Hell, I might even add some of my Tijuana Bibles since they are responsible for all the hits I get on my old site. Seriously, there are a lot of disappointed masturbators stumbling onto my site during an otherwise pleasant Google image search session.
After spending much time agonizing over my decision to apply to the Center for Cartoon Studies, I finally sent off my application in September.
Yesterday I received an acceptance letter (along with the great CCS How-To Guide, filled with the sort of anxieties and self-doubts that seem to drift through the mind while inking). By Fall 2010, I’ll be in Vermont beginning work on the two-year course of study to get my MFA.
Naturally, I was ecstatic, I’ve found it impossible to get White River Junction out of my mind since I attended the CCS Portfolio Day in November 2009.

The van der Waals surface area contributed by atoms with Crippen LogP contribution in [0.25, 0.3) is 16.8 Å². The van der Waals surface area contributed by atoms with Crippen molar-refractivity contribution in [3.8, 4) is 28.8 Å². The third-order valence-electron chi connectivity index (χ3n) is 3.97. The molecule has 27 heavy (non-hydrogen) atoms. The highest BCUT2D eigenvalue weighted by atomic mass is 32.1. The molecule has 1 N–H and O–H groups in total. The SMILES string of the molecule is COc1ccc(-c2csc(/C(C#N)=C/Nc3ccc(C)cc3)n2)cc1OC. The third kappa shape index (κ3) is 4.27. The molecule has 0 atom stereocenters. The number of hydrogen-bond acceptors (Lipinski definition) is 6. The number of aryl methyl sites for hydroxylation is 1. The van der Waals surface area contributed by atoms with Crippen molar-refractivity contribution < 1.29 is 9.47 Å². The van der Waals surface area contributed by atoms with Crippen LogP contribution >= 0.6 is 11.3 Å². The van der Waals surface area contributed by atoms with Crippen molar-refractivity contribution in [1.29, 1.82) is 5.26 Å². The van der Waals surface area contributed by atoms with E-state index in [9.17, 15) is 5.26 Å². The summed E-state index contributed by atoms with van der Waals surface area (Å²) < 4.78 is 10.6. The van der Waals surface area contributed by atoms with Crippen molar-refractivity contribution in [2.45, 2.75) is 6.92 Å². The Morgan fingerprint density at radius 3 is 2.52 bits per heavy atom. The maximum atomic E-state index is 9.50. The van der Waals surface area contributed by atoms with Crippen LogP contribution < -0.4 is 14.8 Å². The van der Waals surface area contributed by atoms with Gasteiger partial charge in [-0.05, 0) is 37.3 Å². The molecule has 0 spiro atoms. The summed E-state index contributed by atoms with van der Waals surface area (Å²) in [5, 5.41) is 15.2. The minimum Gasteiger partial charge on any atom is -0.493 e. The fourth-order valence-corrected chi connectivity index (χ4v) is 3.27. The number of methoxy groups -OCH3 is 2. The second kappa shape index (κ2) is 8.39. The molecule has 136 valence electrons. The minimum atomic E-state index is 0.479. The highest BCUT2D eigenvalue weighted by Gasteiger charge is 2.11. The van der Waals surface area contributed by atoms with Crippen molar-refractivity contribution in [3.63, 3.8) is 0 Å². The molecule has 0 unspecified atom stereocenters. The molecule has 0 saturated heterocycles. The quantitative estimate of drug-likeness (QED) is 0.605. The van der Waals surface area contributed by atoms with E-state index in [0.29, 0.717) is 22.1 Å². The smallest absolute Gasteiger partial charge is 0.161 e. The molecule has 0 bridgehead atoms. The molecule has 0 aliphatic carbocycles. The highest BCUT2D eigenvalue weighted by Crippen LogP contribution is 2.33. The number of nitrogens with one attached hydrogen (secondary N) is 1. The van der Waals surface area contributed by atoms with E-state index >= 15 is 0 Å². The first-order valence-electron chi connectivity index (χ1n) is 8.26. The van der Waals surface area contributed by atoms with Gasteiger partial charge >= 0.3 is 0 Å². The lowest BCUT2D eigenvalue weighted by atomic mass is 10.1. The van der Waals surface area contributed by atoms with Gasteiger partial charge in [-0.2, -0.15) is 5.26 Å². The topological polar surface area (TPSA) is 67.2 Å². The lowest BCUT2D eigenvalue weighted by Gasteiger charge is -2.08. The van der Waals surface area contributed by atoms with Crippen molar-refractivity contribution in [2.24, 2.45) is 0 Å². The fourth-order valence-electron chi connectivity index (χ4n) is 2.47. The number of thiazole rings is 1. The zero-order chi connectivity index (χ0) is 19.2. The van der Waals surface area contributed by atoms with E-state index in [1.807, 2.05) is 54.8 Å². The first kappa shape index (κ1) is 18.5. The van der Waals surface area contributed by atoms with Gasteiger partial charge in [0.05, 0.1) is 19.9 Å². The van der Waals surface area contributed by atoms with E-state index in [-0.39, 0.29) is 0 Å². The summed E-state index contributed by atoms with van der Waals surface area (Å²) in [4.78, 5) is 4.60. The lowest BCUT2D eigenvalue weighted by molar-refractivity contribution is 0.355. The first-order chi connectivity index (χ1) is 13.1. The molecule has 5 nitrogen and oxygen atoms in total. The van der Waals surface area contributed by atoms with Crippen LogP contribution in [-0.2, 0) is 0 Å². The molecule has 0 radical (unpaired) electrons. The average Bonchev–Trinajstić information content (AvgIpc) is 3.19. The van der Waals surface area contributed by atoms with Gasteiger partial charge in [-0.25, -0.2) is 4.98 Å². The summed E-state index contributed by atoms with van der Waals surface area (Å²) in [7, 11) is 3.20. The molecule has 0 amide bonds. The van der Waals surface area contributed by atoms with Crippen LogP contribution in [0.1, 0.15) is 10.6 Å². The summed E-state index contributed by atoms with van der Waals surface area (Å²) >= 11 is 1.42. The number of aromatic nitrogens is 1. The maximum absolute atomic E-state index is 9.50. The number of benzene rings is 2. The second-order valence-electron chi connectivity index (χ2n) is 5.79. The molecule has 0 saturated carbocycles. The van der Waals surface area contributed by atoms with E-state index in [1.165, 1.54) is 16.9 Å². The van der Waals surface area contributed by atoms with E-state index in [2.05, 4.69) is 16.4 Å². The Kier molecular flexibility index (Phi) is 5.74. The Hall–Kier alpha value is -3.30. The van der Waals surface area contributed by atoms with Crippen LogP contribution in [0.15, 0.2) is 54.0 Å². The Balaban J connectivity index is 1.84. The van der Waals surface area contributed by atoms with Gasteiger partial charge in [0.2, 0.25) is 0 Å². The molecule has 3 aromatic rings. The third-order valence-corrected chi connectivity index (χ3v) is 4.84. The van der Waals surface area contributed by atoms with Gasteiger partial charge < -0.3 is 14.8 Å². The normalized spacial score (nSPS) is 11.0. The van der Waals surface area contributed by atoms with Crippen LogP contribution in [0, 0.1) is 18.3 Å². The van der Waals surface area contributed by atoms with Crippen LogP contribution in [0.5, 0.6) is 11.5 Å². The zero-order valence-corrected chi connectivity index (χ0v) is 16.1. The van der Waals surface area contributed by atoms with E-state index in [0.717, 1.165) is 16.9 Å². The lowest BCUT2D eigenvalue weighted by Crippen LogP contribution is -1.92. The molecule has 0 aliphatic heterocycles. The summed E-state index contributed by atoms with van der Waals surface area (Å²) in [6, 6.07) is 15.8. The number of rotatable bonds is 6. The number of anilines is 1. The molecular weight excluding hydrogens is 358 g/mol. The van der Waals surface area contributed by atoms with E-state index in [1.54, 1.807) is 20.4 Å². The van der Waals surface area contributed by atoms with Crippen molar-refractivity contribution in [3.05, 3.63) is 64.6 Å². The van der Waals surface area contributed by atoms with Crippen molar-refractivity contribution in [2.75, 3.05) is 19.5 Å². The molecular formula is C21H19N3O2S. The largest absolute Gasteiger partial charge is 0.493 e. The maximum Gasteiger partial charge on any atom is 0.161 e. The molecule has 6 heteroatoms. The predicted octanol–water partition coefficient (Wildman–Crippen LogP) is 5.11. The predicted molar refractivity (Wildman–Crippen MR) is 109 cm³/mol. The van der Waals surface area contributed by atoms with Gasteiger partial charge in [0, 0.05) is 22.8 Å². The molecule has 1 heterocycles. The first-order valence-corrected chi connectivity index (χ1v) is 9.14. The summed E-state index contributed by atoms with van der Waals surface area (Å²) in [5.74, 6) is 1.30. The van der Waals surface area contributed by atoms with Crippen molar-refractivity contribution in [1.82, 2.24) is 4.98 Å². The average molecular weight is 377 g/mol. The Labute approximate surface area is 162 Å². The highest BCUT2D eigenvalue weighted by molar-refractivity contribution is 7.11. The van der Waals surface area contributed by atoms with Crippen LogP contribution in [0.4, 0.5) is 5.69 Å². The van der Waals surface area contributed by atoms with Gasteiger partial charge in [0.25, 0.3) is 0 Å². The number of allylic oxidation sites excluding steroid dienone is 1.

I’ve been working full-time since March, as well as taking every commission that comes my way, just in the off-chance that I would decide to apply. Now that I’ve been accepted, the weight of it all hit me today. Debt! Distance! Visas! In short, this shit just got real. It’s a good thing they sent that guide.
So it looks like I’ll be continuing my office work for the next eight or nine months, which will hopefully help take a chunk out of the debt I’ll soon incur. My wife mentioned that we could have a baby in that time, but I think she was joking (though I seem to remember reading about a CCS student who had a baby with his wife during his studies … well, not literally during his studies, but the point is it can be done, especially if said baby craps cash).
Anyway, I’ll complain about the inflexibility of working full-time coupled with the finicky nature of creative inspiration another day.
For now, I’d like to post the comic I made for my application. Each prospective student must create a minimum two-page comic featuring themselves, a robot, a snowman, and a piece of fruit (the current application form also requests the inclusion of the ocean). For the printed version, I colored the falling hair silver in the last couple of panels … the effect was much more underwhelming than I would have liked.